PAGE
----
Today, the use of natural refrigerants is on the rise. Companies are taking a fresh look at them to achieve their sustainability objectives, whether that’s complying with environmental regulations or aligning with their customers’ green sensibilities. As technology continues to improve, equipment manufacturers are working closely with these forward-thinking companies to develop innovative solutions.
This has resulted in several creative natural refrigeration applications like ammonia being used in supermarket systems and CO2 playing a larger role in industrial process cooling.
For example, the Piggly Wiggly supermarket is using a NH3/CO2 cascade system manufactured by Heatcraft Worldwide Refrigeration. The all-natural refrigerant system uses an ultra-low charge of ammonia (53 pounds) located on the facility’s roof.
The ammonia condenses the CO2 and is circulated to the store’s low- temperature cases via direct expansion; the medium-temperature circuit is cooled by a CO2 liquid pump overfeed. In its first six full months of operation, this store consumed 28.5 per cent less energy.
In cold storage applications, where ammonia has been the preferred refrigerant for decades, companies are also seeking to lower ammonia charges. As older ammonia systems near replacement, many operators are evaluating the best option to expand their facility’s low-temperature capabilities.
They’re accomplishing this by adopting NH3/CO2 cascade systems that not only utilize very low charges of ammonia, but also keep the R-717 circuit out of occupied spaces. There’s also a regulatory driver behind this trend.
To ensure the safety of systems that require more than 10,000 pounds of ammonia2, the Occupational Safety and Health Association (OSHA) created the Process Safety Management of Highly Hazardous Chemicals (29 CFR 1910.119)3 standard. In recent years, these systems have been subject to rigorous inspections enforced by OSHA’s National Emphasis Program4 (NEP) on process safety management regulated industries.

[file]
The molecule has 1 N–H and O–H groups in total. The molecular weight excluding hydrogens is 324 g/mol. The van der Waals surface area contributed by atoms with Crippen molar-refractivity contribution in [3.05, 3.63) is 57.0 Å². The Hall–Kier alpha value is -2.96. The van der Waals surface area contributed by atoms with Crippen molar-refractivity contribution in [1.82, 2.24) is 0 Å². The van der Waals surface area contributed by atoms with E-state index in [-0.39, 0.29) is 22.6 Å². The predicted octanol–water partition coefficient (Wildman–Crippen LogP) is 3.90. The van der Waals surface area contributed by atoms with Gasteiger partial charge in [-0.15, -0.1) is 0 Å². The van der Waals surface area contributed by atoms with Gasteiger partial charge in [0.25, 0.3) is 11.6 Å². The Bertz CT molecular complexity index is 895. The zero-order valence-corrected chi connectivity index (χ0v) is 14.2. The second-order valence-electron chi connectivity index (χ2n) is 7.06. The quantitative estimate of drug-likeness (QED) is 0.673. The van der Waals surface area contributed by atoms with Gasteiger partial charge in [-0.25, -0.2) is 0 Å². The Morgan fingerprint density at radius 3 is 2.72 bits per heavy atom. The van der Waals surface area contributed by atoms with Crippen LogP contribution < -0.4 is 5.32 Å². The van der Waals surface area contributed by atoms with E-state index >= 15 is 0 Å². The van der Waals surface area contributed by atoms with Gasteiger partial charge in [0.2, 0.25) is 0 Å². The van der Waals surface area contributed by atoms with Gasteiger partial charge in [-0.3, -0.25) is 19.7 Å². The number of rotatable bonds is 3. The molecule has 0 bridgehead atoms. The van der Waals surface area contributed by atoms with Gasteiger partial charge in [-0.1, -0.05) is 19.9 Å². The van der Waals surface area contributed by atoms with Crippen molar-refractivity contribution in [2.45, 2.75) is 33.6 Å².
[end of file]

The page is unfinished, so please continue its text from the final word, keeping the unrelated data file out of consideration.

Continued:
For owners and operators of these large ammonia systems, this means the added responsibility — and expense — of continuous record keeping in preparation for NEP inspections.
When major retailers like Target announce their intentions to use only propane in their self-contained units, it’s an indication that the perceptions about the mainstream viability of R-290 are shifting. The smaller charge limits make R-290 a logical fit for Target’s smaller, stand-alone refrigerated display cases and coolers.
All of this is part of the retailer’s pledge to become a sustainability leader in the food retail space. In making this shift, Target has also asked contractors who might be working on the propane-based equipment to seek the necessary training. Over the next six months, Target plans on opening a few stores that will use only stand-alone propane systems.
CCN's Special Series
This article is the first in a series to be published by CCN dealing with natural refrigerants. The series will cover costs, energy efficiency, safety, maintenance and compliance.
Whether you’re selecting 1,000 tonnes of refrigeration, or specifying a few walk-in coolers for a restaurant or convenient store, the number of system sizes and options can be daunting to evaluate.
To help your organization wade through the confusion and make these difficult decisions, this series will look at the potential of natural refrigerants in modern refrigeration equipment.
Next month, the series will examine R-290 in small, stand-alone systems and other emerging architectures.